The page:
I recently wrote about the endowed progress effect, which makes us more likely to complete progress towards a goal if we have the impression that we’ve already begun taking the necessary steps. For example, people who get 2 free stamps on a “buy 10 get 1 free” card are more likely to put in the purchases needed to earn the freebie –even more so than people who got no free stamps but needed two fewer stamps to qualify.
Valve, the masters of digital distribution and the art of Steam, recently illustrated another application of the endowed progress effect when they launched The Great Steam Treasure Hunt. The idea is that you earn Steam-based achievements by completing game-specific tasks such as earning a score of 1,124,400 in Chime, which just happens to be on sale for $1.25 today. ((Coincidence? I THINK NOT.)) Earn any ten of these achievements and you get entered into a lottery for 100 free games. You can also earn progressively cooler Team Fortress 2 hats by completing any 5, 15, and 28 Treasure Hunt achievements.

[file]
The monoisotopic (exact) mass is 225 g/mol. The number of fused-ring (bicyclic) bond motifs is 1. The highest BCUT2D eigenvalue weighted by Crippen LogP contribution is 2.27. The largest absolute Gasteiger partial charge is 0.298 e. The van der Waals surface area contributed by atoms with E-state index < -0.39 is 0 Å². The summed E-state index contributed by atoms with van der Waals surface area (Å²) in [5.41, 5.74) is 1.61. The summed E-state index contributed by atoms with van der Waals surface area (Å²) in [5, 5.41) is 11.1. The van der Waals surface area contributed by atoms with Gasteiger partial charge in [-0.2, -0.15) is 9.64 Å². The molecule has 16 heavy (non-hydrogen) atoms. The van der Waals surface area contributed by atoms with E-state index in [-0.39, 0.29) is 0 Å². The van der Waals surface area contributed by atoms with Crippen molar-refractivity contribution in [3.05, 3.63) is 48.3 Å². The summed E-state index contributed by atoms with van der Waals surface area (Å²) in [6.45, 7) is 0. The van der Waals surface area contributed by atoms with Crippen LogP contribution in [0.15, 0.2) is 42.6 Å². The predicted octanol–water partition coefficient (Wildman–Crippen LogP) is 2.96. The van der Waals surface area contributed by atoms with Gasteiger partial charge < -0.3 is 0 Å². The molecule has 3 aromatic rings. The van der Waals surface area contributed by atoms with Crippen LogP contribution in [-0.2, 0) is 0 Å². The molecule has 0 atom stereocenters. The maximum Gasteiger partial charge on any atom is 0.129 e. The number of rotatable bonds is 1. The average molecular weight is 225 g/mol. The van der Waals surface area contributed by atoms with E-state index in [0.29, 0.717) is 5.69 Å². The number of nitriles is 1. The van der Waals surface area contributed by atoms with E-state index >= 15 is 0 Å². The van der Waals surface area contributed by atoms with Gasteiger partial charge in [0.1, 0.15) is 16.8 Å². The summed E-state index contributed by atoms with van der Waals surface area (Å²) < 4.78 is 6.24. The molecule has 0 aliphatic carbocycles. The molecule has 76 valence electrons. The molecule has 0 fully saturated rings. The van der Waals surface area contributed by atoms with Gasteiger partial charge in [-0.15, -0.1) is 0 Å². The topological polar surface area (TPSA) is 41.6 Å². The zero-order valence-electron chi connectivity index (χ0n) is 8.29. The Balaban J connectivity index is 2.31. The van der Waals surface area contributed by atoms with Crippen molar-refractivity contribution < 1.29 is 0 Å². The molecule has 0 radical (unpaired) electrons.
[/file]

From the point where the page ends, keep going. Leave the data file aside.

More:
Of course, many of these are game-specific achievements, so you have to buy the game to earn them. But the clever thing Valve has done, at least on this first day, is to insert some easy to earn achievements to get you started. In fact, the first one is simply “Setup an avatar,” which is so easy that many people currently using Steam will have already started their progress towards 10 achievements:
Bam. Endowed progress effect. Well played, Valve. Well played.